Last week I stumbled on this gem in the midst of a HK film binge. I’m unfamiliar with the director but it seems like this is his debut feature film, and it is exciting to see this kind of quality come from HK. I immediately gravitated towards the camera work and presentation and there were a few scenes that really stood out to me and I’m going to use this space to keep a mental note for myself and for you. Don’t be surprised if you see these elements pop up in future video projects.
I won’t go too into detail of the synopsis, which you can read here. The film’s central focus is a look at love in all manners and particularly how imperfect it is. Viewers expecting action and Donnie Yen will be severely disappointed.
Chapter 1: Eason Chan and Karena Lam
The first thing that stuck out to me about this film was its soft opening. So many HK films today open with a bang, a highly charged scene with crisp colors, booming music, fast action, and a desperate grab for the viewer’s attention. Perhaps thats because most HK films I watch these days are action style films. This film starts much more subtly and the first story focuses squarely on a dynamic acting pair.
In this scene, Eason and Karena’s characters are conversing at the corner of a pub. Up to this point it’s been a fairly normal date, they meet up and walk around aimlessly before settling on a place to hang out. It starts out pretty lighthearted. Then in these following minutes starting at 8:31, the scene switches between two perspectives exclusively. Back and forth, back and forth the frames switch until 10:45 when the conversation is broken up by a phone call.
For more than two minutes only 2 perspectives are used and in it reveals not one unified storyline but two bifurcated relationships. The body language and camera are telling the viewer two very different tales. They shouldn’t be on this date, they each belong to someone else. Rule of thirds dominate this scene.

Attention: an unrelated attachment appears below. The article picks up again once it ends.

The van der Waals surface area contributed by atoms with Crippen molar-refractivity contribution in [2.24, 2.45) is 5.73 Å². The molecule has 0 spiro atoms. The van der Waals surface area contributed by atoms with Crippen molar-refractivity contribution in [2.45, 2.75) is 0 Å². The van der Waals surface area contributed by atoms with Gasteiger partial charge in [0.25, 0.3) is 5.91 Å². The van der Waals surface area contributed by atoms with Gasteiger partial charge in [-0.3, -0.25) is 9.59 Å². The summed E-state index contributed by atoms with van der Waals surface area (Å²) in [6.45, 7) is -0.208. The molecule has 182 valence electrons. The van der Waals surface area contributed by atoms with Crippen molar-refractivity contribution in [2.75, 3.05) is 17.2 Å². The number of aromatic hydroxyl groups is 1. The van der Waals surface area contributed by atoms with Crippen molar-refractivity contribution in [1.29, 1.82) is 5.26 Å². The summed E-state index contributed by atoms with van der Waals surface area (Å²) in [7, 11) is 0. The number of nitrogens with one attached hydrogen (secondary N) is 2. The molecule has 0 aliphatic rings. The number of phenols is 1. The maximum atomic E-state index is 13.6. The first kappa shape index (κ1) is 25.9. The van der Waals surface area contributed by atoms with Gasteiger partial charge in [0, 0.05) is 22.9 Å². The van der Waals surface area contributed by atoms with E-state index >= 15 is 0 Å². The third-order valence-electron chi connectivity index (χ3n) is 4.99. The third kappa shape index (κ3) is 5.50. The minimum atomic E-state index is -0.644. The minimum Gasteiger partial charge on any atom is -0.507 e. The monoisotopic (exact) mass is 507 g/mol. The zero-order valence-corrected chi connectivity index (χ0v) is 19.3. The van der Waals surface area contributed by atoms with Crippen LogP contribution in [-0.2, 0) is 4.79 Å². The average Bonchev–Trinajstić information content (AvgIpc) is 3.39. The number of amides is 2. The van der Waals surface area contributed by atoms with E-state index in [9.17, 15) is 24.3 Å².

Chapter 2: Kay Tse
This chapter of the movie evoked strong memories of Wong Kar Wai’s Chungking Express. This part of the film gets more artsy. Funnily enough, with all the transitions, filters, and lighting effects, it was this following scene that had me replaying it over and over again.
In this following sequence Kay Tse (who btw…is gorgeous) is walking across town to purchase something with the coins she’s picked up from the laundry mat. In a few seconds and 5 quick shots, the viewer sees her traverse HK’s varied urban landscape. It’s lovely, incredibly eye catching, and telling, all in such a short sequence. No video transitions & no fades.
Chapter 3: Jacky Cho & Mavis Fan
this scene totally caught my by surprise. In part because I never expected a movie could get away with it, but also because of how captured I still was. It sounds dumb, but in the context of this movie it was incredible.
a guy and a girl converse online (by the sounds it might be AIM) about their partners. Initially it’s paired with suspenseful and haunting music but after a while the scene consists soley of a shot of the girl/guy, text, typing sound effects, and the ding that comes from a sent/received message. That’s all. It is so ridiculously simple but somehow the director made it work…at least for me. I could see it boring the brains out of someone else.
The camera movement in this chapter is significantly jerkier than the previous two chapters and it contributes to the uneasiness in these scenes. I’ll have to rewatch again to validate this.
This movie uses many techinques such as light flares, light transitions, rule of thirds, bokeh effects. In fact, I’m guessing this film was filmed with some type of DSLR. You’ll notice in each chapter a different color grading scheme was used and it helped convey the mood of the chapter. In chapter 1 it was warm, orange tones, as two lovers converse. In chapter 2 it’s vibrant colors with a blur that indicate hope and love in a youthful manner. Chapter 3 had dark, cool tones, heavily blue/green oriented that conveyed coldness and conflict.
Perhaps the reason this movie captured my interest so intensely was due to the fact that so much of the presentation of this video is achievable. No fancy graphics, no blatant high rise rigs, camera cranes, no large light fixtures…it’s doable! There’s much to admire in this film for an amateur videographer.
I also appreciate that this film showed me that even though I could replicate this film scene for scene, the end product would be so drastically different. The quality of actors and their performances, the extreme ease of dialogue, and the soundtrack all come together to make this an awesome collaboration. If this is the beginning of a turning point in HK cinema, I’m excited for what the future holds!
*The links at the bottom of each scene direct to a youtube of the video in cantonese with chinese subtitles. If you understand either, feel free to enjoy the movie!